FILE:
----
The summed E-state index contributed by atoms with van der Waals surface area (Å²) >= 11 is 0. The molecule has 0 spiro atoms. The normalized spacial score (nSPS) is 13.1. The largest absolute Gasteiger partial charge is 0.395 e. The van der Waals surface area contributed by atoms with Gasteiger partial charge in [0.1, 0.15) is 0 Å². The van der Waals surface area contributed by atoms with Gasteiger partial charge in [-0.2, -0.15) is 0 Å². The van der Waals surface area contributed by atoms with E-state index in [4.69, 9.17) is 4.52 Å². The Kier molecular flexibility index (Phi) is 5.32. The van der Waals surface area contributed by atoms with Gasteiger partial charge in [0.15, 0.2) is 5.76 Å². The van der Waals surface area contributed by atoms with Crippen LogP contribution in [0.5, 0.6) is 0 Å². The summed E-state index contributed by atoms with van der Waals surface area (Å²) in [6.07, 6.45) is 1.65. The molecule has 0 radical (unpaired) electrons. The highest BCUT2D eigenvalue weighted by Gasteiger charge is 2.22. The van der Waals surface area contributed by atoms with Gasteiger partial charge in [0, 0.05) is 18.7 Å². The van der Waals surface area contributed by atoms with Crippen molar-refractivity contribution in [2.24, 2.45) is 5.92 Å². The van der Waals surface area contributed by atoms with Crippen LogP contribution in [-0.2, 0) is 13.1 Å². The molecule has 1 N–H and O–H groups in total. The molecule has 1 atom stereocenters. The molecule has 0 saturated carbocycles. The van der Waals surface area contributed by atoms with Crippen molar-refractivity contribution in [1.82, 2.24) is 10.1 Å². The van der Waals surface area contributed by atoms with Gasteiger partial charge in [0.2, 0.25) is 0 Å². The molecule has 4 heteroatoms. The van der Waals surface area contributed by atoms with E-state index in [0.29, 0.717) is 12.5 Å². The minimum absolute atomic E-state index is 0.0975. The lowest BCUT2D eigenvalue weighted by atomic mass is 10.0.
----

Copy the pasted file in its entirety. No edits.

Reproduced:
The summed E-state index contributed by atoms with van der Waals surface area (Å²) >= 11 is 0. The molecule has 0 spiro atoms. The normalized spacial score (nSPS) is 13.1. The largest absolute Gasteiger partial charge is 0.395 e. The van der Waals surface area contributed by atoms with Gasteiger partial charge in [0.1, 0.15) is 0 Å². The van der Waals surface area contributed by atoms with Gasteiger partial charge in [-0.2, -0.15) is 0 Å². The van der Waals surface area contributed by atoms with E-state index in [4.69, 9.17) is 4.52 Å². The Kier molecular flexibility index (Phi) is 5.32. The van der Waals surface area contributed by atoms with Gasteiger partial charge in [0.15, 0.2) is 5.76 Å². The van der Waals surface area contributed by atoms with Crippen LogP contribution in [0.5, 0.6) is 0 Å². The summed E-state index contributed by atoms with van der Waals surface area (Å²) in [6.07, 6.45) is 1.65. The molecule has 0 radical (unpaired) electrons. The highest BCUT2D eigenvalue weighted by Gasteiger charge is 2.22. The van der Waals surface area contributed by atoms with Gasteiger partial charge in [0, 0.05) is 18.7 Å². The van der Waals surface area contributed by atoms with Crippen molar-refractivity contribution in [2.24, 2.45) is 5.92 Å². The van der Waals surface area contributed by atoms with Crippen LogP contribution in [-0.2, 0) is 13.1 Å². The molecule has 1 N–H and O–H groups in total. The molecule has 1 atom stereocenters. The molecule has 0 saturated carbocycles. The van der Waals surface area contributed by atoms with Crippen molar-refractivity contribution in [1.82, 2.24) is 10.1 Å². The van der Waals surface area contributed by atoms with Gasteiger partial charge in [0.2, 0.25) is 0 Å². The molecule has 4 heteroatoms. The van der Waals surface area contributed by atoms with E-state index in [0.29, 0.717) is 12.5 Å². The minimum absolute atomic E-state index is 0.0975. The lowest BCUT2D eigenvalue weighted by atomic mass is 10.0.